My favorite trout stream is in northern Michigan. It’s not the most famous trout water in the state—it probably wouldn’t even make a top-ten list. But it’s the stream I learned to fly fish on many years ago, and one I have faithfully fished ever since. With those years have come a familiarity. I know where the holes are where trout like to hold. I know what’s around every bend. And I can point out along the stream where I’ve caught trout and where I haven’t. I can even show you the submerged log (it’s still there!) where I caught a huge brown trout during the hex hatch many years ago. The stream is an old friend.
But the last couple of years, for reasons I do not fully understand, my favorite trout stream isn’t fishing like it used to. I’m not catching (or even seeing) the browns, brookies and rainbows I used to. On many summer evenings the last couple of years, I haven’t even heard the sound of a rising trout. After several more evenings like that this summer, I decided to give my old friend a rest. I began fishing new water—another stream not far away.
I fished this stream a few times years ago, but it wasn’t as close or as familiar as my favorite stream, so I hadn’t stood knee-deep in its swift current for a long time. I’ve waded parts of it several times the last couple of months. I’m learning where the holes are where trout like to hold. I’m discovering what’s around every bend. And I can already point out along the stream where I’ve caught trout and where I haven’t.
As much as I miss the familiarity of my favorite trout stream, fishing new water has reminded me of the joy that comes with adventure. When you don’t know what’s around every bend, there’s a lot to learn and explore. Fishing new water is making me a better fly fisher.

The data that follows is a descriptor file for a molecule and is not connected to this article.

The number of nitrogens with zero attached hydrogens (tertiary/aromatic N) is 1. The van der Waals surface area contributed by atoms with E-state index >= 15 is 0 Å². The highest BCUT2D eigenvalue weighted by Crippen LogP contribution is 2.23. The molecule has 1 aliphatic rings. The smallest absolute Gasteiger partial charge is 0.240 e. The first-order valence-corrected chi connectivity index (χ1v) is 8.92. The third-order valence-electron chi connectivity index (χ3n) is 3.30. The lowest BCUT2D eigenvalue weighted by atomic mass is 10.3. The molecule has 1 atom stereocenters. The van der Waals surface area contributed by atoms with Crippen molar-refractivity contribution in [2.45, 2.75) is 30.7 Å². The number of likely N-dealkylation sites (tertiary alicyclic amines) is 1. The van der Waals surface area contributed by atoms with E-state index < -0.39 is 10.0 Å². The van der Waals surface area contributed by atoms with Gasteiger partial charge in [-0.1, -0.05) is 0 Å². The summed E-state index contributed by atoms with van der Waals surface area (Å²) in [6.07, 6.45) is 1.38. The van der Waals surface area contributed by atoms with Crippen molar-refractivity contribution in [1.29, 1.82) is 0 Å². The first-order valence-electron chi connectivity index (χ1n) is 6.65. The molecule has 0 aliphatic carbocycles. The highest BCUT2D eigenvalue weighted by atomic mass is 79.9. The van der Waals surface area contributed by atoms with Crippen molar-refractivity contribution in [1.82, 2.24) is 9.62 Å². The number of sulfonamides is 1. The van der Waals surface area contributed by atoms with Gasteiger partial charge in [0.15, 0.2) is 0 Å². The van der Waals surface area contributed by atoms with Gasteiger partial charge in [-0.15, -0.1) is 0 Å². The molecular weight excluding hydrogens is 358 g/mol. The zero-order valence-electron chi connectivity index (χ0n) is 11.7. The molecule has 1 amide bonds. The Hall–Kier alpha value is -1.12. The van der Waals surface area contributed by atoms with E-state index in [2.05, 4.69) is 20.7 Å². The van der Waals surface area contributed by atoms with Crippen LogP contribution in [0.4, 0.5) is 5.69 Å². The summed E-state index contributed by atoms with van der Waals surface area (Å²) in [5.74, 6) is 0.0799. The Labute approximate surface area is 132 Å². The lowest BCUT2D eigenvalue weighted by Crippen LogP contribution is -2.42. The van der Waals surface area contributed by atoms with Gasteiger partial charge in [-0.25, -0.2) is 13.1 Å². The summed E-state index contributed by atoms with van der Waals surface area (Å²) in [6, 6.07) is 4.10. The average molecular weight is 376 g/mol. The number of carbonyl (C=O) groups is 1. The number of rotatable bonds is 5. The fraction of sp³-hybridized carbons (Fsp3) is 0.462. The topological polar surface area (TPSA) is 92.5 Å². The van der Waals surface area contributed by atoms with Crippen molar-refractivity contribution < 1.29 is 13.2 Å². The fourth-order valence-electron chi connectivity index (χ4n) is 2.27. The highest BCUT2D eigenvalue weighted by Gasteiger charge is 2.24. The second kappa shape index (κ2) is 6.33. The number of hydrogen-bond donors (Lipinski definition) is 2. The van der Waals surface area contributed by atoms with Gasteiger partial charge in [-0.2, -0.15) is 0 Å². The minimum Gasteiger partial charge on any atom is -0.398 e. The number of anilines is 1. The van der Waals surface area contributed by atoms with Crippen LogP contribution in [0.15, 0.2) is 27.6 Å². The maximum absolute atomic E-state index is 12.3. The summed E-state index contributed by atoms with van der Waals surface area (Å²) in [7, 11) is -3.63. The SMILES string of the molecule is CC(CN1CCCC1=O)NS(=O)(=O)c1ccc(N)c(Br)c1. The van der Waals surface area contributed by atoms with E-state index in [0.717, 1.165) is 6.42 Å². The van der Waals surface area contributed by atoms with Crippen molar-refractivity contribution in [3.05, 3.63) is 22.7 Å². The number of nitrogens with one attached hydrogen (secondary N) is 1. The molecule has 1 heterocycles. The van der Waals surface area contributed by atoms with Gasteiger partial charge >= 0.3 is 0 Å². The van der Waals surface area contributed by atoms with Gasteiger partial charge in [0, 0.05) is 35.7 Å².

About the time I began to fish this new water, I came across a quote from Samuel Miller, the Dean of Harvard Divinity School in the 1960s. He once said:
We fear failure more than we love life, so we refuse the great ventures … Stop riding the brakes on the heart. The soul will never grow, tied down in bed with the shades drawn. The higher and more secure we build the barricades of care and caution to protect ourselves, the deeper grows the grave we call life.
To put it another way, in life, we tend to wade the familiar streams. That’s understandable. We know our habits and routines like an old friend. There’s a comfort that comes with knowing what’s around every bend. But when we don’t fish new water, as Miller observed, “the soul will never grow.”
Is it time for you to fish new water? Maybe it’s time to explore a new hobby, engage in a new prayer practice, or pursue a new career. Maybe it’s time to learn a new skill, seek out a new friend, or take a new risk in following Jesus.
Are the familiar streams of life keeping you from the great ventures God has for you?
I pray that the God of our Lord Jesus Christ, the Father of glory, may give you a spirit of wisdom and revelation as you come to know him, so that, with the eyes of your heart enlightened, you may know what is the hope to which he has called you, what are the riches of his glorious inheritance among the saints, and what is the immeasurable greatness of his power for us who believe, according to the working of his great power. Ephesians 1:17-19
Steve Ebling | October 2022